Hundreds Rally in Harvard Square FOR Trayvon Martin, AGAINST Pending State Law That Would Protect Martin's Killer in Mass

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The hundreds of people who rallied in the Harvard Square pit tonight weren't just there to demand justice for Trayvon Martin. Nor were they merely there to call attention to the atrocity that was unleashed on the state of Florida, where the unarmed 17-year-old Martin was shot and killed last month by George Zimmerman, an overzealous neighborhood watchdog who has yet to be arrested.

The throng of activists and onlookers was also calling attention to an alarming situation in the commonwealth – one that could soon lead to any number of comparable incidents happening right here. It seems there's a sticky piece of legislation floating in the Massachusetts legislature – Senate Bill 661 – that would protect murderers like Zimmerman.

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Specifically, the proposed bill reads:

It shall be an act of lawful defense if a person, who is an occupant of a dwelling or in any place that they have a right to be, used deadly force, or less than deadly force, if he or she acted in the reasonable belief that an assailant was about to inflict great bodily injury or death upon themselves or upon another person who also had a right to be in the location. There shall be no duty on a person to retreat from any place that they have a right to be. An act of lawful defense as outlined in this section shall not be cause for arrest or prosecution.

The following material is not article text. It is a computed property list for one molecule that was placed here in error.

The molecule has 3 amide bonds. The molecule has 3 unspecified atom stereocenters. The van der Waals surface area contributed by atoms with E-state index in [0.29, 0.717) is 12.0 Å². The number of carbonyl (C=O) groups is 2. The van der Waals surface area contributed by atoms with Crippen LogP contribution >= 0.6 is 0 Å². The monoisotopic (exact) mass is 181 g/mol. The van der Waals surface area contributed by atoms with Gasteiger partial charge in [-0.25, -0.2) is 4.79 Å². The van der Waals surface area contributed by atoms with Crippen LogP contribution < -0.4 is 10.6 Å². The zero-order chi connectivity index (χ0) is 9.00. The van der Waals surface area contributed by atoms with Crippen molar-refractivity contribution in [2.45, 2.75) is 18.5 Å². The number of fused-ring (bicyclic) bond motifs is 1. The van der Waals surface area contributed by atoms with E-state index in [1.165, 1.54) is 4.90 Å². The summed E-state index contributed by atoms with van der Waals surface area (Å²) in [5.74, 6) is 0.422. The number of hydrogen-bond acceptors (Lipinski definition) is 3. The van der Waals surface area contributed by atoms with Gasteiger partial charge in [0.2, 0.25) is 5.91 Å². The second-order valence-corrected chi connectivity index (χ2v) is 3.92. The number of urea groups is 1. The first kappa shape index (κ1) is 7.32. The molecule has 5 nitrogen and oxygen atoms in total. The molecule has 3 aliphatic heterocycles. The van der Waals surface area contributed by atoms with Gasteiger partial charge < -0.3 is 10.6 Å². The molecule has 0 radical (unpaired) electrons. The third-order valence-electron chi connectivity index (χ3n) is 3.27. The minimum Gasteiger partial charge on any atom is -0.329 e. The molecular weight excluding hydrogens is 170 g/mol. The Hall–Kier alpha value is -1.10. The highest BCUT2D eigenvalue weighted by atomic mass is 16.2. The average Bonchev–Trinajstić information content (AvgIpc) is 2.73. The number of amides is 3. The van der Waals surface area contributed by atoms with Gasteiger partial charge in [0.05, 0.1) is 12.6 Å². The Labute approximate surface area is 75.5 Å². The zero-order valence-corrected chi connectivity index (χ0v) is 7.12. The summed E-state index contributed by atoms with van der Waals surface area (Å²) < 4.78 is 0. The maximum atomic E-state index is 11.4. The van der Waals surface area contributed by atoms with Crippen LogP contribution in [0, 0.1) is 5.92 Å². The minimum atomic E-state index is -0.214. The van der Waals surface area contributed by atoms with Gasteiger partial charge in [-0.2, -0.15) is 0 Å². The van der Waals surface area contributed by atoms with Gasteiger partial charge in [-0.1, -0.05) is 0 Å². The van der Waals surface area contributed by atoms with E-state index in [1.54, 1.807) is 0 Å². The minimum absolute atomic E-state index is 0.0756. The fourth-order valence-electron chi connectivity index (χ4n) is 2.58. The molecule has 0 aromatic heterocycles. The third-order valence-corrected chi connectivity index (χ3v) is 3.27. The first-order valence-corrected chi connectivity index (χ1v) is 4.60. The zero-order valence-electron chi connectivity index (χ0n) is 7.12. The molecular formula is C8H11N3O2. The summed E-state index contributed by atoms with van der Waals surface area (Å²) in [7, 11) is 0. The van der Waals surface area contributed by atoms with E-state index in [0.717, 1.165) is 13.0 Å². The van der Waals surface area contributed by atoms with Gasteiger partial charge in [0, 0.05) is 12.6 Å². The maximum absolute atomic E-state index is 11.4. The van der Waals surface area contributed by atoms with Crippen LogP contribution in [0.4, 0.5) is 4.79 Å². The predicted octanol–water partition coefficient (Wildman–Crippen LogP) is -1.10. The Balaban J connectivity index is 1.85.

Much like the notorious “three-strikes” law – a proven failure that even backwards southern states are ditching but that Mass legislators are considering – this sort of so-called “stand your ground” law, or “castle doctrine,” is proven to do the opposite of its intended purpose, which is to protect people. In Florida, for example, the number of “justified homicides” has increased roughly three-fold since the Sunshine State passed its redneck justice bill in 2005. Nevertheless, the NRA has been furiously pushing for these laws across the country, and has so far succeeded in getting at least 27 Bay State lawmakers on board.

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In Harvard Square today, there was a lot of frustration expressed, along with some impassioned spoken word and loud group chants: “He's out brother / He's our son / We are Trayvon / We are one.” But just watch. A group of energetic college activists – loosely assembled as the “Harvard College black community for peace” – is already working with seasoned Boston activists to push the issue further. Students Okie Nwakanma Mariam Braimah – both of Queens, New York – announced that they'll be blasting out messages via their Twitter and Facebook pages. Judging by what went down in Harvard Square, there's sure to be a sequel in the Boston theater of this battle very soon.

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